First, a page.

Sunday, November 27, 2016

Chinese backing for Blackstone IPO shows new order in markets


Chinese backing for Blackstone IPO shows new order in markets

Image result for Peter Peterson Blackstone
"The Boys", The Trilateral Commission...Peterson bottom leftImage result for Peter Peterson Blackstone China Trilateral Commission
Public markets are becoming the minor leagues, stocked with players that can't make it into the big show that is private equity.
Think about what happened this weekend: China gave private equity an unqualified endorsement by taking a 9.9-per-cent stake in the planed public offering of Blackstone, one of the world's largest and most sophisticated private equity funds. How badly did the communist government want into this deal? Well, Beijing was willing to forgo voting rights on its stock in order to pre-empt political concerns.
With this move, the Chinese government is signalling that $1.2-trillion in foreign reserves are moving off the sidelines. That huge pile of cash won't all be invested in treasuries any more. It's going to be deployed on deals.
The evolution that played out with the Ontario teachers pension money in the 1990s is now going to play out with the world's largest pool of capital. And we all know where the teachers' portfolio gets its performance juice.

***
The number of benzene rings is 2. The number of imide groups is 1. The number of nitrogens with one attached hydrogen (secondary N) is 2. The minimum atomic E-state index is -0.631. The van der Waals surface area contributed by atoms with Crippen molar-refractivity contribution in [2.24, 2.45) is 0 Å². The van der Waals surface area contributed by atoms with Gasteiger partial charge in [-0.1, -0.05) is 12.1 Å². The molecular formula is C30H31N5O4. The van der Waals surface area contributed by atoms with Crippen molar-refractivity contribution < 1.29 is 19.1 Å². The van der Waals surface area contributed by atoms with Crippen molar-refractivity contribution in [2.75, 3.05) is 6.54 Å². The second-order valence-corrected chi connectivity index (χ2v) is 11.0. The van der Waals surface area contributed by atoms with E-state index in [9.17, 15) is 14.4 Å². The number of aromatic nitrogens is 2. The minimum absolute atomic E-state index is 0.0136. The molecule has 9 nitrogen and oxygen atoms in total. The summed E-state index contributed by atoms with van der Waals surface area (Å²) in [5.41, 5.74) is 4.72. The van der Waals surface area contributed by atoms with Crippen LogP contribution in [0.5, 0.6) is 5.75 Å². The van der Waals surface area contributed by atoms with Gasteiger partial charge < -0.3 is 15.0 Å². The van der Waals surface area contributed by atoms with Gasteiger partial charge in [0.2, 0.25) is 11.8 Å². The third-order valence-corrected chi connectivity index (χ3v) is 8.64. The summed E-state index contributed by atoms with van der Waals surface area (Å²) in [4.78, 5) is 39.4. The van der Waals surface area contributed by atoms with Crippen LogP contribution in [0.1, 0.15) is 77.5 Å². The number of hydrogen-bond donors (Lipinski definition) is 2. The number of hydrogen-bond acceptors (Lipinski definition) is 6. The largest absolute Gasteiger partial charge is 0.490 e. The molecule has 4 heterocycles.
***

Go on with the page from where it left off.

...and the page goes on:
Consider now what will happen as Blackstone and the rest of the private equity fund begin to deploy their money.
The vast majority of CEOs and boards consider private equity to be a more attractive business structure. They can make more money, take a longer-term view, and be free of many regulatory headaches. The single biggest remaining appeal to public markets was the greater access to capital. That advantage disappears if private equity is home to more cash.
With China as a backer, every public company is a potential target for Blackstone. The only limits on the private equity fund managers are their own good-sense and discipline. On that front, it is a tad alarming that Blackstone co-founder Pete Peterson, who is 80, will use the IPO as an occasion to step down from the firm.
Assume for a moment that the remaining Blackstone's principals aren't complete idiots, and can make decent returns in coming years, even in an over-heated market. That experience will attract more Chinese money to the sector, just as it has pulled in recycled Middle Eastern petro-dollars and the savings of tech billionaires such as Bill Gates.
Image result for Peter Peterson Blackstone< notice Canada's involvement




These investors will end up backing companies with the best prospects. Public investors will be left to invest in companies that didn't make the grade with private equity.
For those just catching up on the news, Blackstone revealed this morning that it is bumping up its IPO from a planned $4-billion to $7.8-billion after receiving a $3-billion investment from China. This values the 22-year-old asset manager at $33.6-billion, which would make it larger than all but a handful of Canadian companies.
After the IPO, the public will own 10 per cent of Blackstone and a newly formed foreign exchange arm of the Chinese government will hold 9.9 per cent. Shares in the offering will be priced at between $29 and $31. Blackstone principals, including Mr. Peterson and co-founder Stephen Schwarzman, will take out up to $4.47-billion after the stake is sold.